I believe some version of a guaranteed livable income should be at the heart of a “12-month COVID income support plan.” The reason is not because I am fully persuaded of the merits of a guaranteed livable income vis-à-vis pre-COVID social assistance, but it is because I believe GLI is a more efficient way of distributing income support in the very context of the massive transfers that I believe will, one way or another, have to be provided to Canadians in the year ahead.
We have before us, colleagues, an opportunity to provide income support through a temporary guaranteed livable income and to test its efficacy through rigorous measurement and evaluation of the impacts on a range of health, economic, fiscal, education and social indicators. I am not so naive to think that a national GLI can be instituted by the fall of 2020, but even if one or two provinces opt for GLI as a preferred approach to income support, that will provide a basis for comparing and contrasting results in those provinces with the more so-called bespoke income support approaches taken in the rest of the country.
Which brings me back to Bill C-15 and the plight of students in the current health crisis. The CESB will come to an end in the middle of September, and we, of course, hope that the crisis will also have come to an end and classes can resume in the normal fashion. If that is not the case, however, we will surely need some form of further support for this cohort of Canadians. In that scenario, the CESB will essentially blend into a form of CERB, which again invites the possibility of a merger of the two programs by way of a GLI of some sort.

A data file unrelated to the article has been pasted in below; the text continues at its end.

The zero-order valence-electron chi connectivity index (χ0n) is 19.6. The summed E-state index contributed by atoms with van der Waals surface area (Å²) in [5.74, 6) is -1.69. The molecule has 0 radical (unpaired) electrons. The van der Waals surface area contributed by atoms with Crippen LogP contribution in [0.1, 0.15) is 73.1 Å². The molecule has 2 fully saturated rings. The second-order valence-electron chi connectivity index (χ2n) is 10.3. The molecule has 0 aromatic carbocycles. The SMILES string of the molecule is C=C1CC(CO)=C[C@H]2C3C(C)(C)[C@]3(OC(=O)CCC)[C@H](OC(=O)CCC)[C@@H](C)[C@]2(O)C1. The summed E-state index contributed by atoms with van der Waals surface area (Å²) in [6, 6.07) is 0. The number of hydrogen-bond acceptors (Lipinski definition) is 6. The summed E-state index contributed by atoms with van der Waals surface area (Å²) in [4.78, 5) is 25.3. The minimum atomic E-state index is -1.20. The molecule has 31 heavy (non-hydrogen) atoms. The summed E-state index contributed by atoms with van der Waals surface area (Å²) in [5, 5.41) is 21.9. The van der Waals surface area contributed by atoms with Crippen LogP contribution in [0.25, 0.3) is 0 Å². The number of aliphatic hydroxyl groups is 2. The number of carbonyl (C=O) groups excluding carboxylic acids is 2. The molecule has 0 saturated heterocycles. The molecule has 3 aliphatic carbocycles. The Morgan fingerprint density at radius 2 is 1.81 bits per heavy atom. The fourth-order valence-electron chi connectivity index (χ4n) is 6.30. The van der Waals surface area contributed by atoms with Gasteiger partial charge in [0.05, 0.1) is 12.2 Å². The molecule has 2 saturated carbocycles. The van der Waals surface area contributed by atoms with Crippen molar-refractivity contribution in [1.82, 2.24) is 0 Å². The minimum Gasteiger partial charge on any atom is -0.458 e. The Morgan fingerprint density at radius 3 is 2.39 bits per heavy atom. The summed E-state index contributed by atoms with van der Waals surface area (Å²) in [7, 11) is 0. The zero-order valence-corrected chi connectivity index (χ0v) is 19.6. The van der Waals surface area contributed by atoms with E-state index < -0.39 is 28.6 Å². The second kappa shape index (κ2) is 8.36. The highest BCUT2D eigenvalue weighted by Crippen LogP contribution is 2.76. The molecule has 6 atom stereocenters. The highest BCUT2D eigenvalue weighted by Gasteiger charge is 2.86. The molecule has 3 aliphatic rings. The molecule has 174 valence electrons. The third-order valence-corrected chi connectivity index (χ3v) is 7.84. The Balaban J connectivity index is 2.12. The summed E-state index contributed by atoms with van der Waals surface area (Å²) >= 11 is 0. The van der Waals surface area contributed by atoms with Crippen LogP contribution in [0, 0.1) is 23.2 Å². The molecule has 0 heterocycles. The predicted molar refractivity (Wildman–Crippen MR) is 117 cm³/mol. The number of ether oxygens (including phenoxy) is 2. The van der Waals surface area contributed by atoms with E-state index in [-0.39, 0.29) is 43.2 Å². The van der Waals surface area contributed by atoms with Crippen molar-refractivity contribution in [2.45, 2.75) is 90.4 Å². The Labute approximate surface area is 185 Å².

Colleagues, we have now been called back for three emergency sittings, each time to deal with bills which offer bespoke relief to individual Canadians and businesses on a temporary basis. I fully appreciate the reasons why the programs have been developed in this way, and do not fault the government for its focus on immediate solutions that are premised on short-term outlooks.
It is looking increasingly clear, however, that the fallout from COVID-19 is not going to go away quickly and that we need programs not only to help us get through the so-called flattening of the coronavirus curve, but that can also help us to bend economic recovery upwards. I hope the next round of COVID-19 legislation is about flattening as well as bending. Thank you.
Hon. Donald Neil Plett (Leader of the Opposition)
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Honourable senators, before I begin my speech on the bill, I would like to take a moment to acknowledge the unspeakable tragedy that unfolded earlier this month in Nova Scotia.
The nation was horrified as the extent of the killer’s violent rampage across the province became apparent. Twenty-two victims over 16 crime scenes. It was an utterly senseless act of violence. These people were mothers, fathers, sons and daughters, friends and neighbours. They were loved and they will be missed.
On behalf of the Senate Conservative caucus, I would like to extend our deepest sympathies to the families and friends who are grieving. Our words will never restore what has been stolen, but in them, we hope you will feel our embrace and know that you are not alone. We hold you in our hearts and in our prayers during this unspeakable loss.
I would also like to extend our heartfelt thanks to the RCMP and other first responders who did their jobs in the most dire of circumstances. I cannot imagine the horror that these brave men and women faced as they trailed this killer, looking for somebody that looked just like they did and finding more victims left in his path of destruction across this beautiful province. Your courage in the face of danger and your compassion in the midst of heartless destruction give us strength to believe that the good in this world is greater than the evil. Thank you for your selfless service.
I would also like to take a moment to offer our condolences to the family and friends of the six members of the Canadian Armed Forces who were lost in Wednesday’s helicopter crash off the coast of Greece. We just found out a few minutes ago that this is now a recovery project. This is an unbelievable tragedy and our thoughts and prayers are with all who were impacted.
Today, colleagues, I’m also thinking of all those Canadians who have lost their lives due to this pandemic and want to ensure all victims’ families that our thoughts and prayers are with you as well. We know how devastating it is to lose a loved one, but not to be with them in their final moments is so much worse.